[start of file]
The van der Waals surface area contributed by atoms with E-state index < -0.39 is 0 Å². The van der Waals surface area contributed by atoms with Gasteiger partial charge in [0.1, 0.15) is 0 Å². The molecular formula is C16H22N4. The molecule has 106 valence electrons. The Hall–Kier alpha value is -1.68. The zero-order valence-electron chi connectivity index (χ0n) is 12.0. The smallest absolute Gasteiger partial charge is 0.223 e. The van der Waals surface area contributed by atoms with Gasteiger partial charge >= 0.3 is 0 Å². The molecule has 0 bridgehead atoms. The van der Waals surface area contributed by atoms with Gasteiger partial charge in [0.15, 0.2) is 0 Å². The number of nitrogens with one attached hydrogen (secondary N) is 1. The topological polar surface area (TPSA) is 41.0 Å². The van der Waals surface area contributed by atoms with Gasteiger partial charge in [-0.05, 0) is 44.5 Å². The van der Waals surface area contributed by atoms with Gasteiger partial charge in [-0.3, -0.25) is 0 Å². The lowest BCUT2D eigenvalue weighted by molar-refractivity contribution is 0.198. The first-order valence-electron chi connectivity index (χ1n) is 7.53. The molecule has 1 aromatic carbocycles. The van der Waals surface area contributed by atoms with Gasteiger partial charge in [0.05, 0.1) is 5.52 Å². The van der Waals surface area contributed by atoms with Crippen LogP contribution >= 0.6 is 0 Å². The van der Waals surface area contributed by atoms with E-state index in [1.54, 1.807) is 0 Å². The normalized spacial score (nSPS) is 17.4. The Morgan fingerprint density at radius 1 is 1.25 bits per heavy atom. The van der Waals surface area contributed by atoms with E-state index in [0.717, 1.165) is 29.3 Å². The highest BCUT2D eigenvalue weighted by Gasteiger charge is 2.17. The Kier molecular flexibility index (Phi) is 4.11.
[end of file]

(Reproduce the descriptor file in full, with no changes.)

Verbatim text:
The van der Waals surface area contributed by atoms with E-state index < -0.39 is 0 Å². The van der Waals surface area contributed by atoms with Gasteiger partial charge in [0.1, 0.15) is 0 Å². The molecular formula is C16H22N4. The molecule has 106 valence electrons. The Hall–Kier alpha value is -1.68. The zero-order valence-electron chi connectivity index (χ0n) is 12.0. The smallest absolute Gasteiger partial charge is 0.223 e. The van der Waals surface area contributed by atoms with Gasteiger partial charge >= 0.3 is 0 Å². The molecule has 0 bridgehead atoms. The van der Waals surface area contributed by atoms with Gasteiger partial charge in [0.15, 0.2) is 0 Å². The number of nitrogens with one attached hydrogen (secondary N) is 1. The topological polar surface area (TPSA) is 41.0 Å². The van der Waals surface area contributed by atoms with Gasteiger partial charge in [-0.05, 0) is 44.5 Å². The van der Waals surface area contributed by atoms with Gasteiger partial charge in [-0.3, -0.25) is 0 Å². The lowest BCUT2D eigenvalue weighted by molar-refractivity contribution is 0.198. The first-order valence-electron chi connectivity index (χ1n) is 7.53. The molecule has 1 aromatic carbocycles. The van der Waals surface area contributed by atoms with Gasteiger partial charge in [0.05, 0.1) is 5.52 Å². The van der Waals surface area contributed by atoms with Crippen LogP contribution >= 0.6 is 0 Å². The van der Waals surface area contributed by atoms with E-state index in [1.54, 1.807) is 0 Å². The normalized spacial score (nSPS) is 17.4. The Morgan fingerprint density at radius 1 is 1.25 bits per heavy atom. The van der Waals surface area contributed by atoms with E-state index in [0.717, 1.165) is 29.3 Å². The highest BCUT2D eigenvalue weighted by Gasteiger charge is 2.17. The Kier molecular flexibility index (Phi) is 4.11.